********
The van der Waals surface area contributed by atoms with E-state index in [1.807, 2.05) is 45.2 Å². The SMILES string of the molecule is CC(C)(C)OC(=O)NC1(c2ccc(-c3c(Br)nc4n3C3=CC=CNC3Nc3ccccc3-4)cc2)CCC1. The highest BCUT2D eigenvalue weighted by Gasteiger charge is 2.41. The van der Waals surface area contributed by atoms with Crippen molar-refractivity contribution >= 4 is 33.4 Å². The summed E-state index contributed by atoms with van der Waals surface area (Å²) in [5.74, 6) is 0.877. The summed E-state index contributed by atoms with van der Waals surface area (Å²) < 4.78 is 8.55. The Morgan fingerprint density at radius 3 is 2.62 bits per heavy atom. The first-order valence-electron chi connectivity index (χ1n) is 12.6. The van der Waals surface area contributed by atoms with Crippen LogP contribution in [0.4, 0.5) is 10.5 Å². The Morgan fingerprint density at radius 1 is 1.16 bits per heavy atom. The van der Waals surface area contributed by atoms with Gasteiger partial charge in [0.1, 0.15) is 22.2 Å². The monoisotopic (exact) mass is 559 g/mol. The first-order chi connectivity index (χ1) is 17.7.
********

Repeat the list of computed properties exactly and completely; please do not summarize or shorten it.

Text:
The van der Waals surface area contributed by atoms with E-state index in [1.807, 2.05) is 45.2 Å². The SMILES string of the molecule is CC(C)(C)OC(=O)NC1(c2ccc(-c3c(Br)nc4n3C3=CC=CNC3Nc3ccccc3-4)cc2)CCC1. The highest BCUT2D eigenvalue weighted by Gasteiger charge is 2.41. The van der Waals surface area contributed by atoms with Crippen molar-refractivity contribution >= 4 is 33.4 Å². The summed E-state index contributed by atoms with van der Waals surface area (Å²) in [5.74, 6) is 0.877. The summed E-state index contributed by atoms with van der Waals surface area (Å²) < 4.78 is 8.55. The Morgan fingerprint density at radius 3 is 2.62 bits per heavy atom. The first-order valence-electron chi connectivity index (χ1n) is 12.6. The van der Waals surface area contributed by atoms with Crippen LogP contribution in [0.4, 0.5) is 10.5 Å². The Morgan fingerprint density at radius 1 is 1.16 bits per heavy atom. The van der Waals surface area contributed by atoms with Gasteiger partial charge in [0.1, 0.15) is 22.2 Å². The monoisotopic (exact) mass is 559 g/mol. The first-order chi connectivity index (χ1) is 17.7.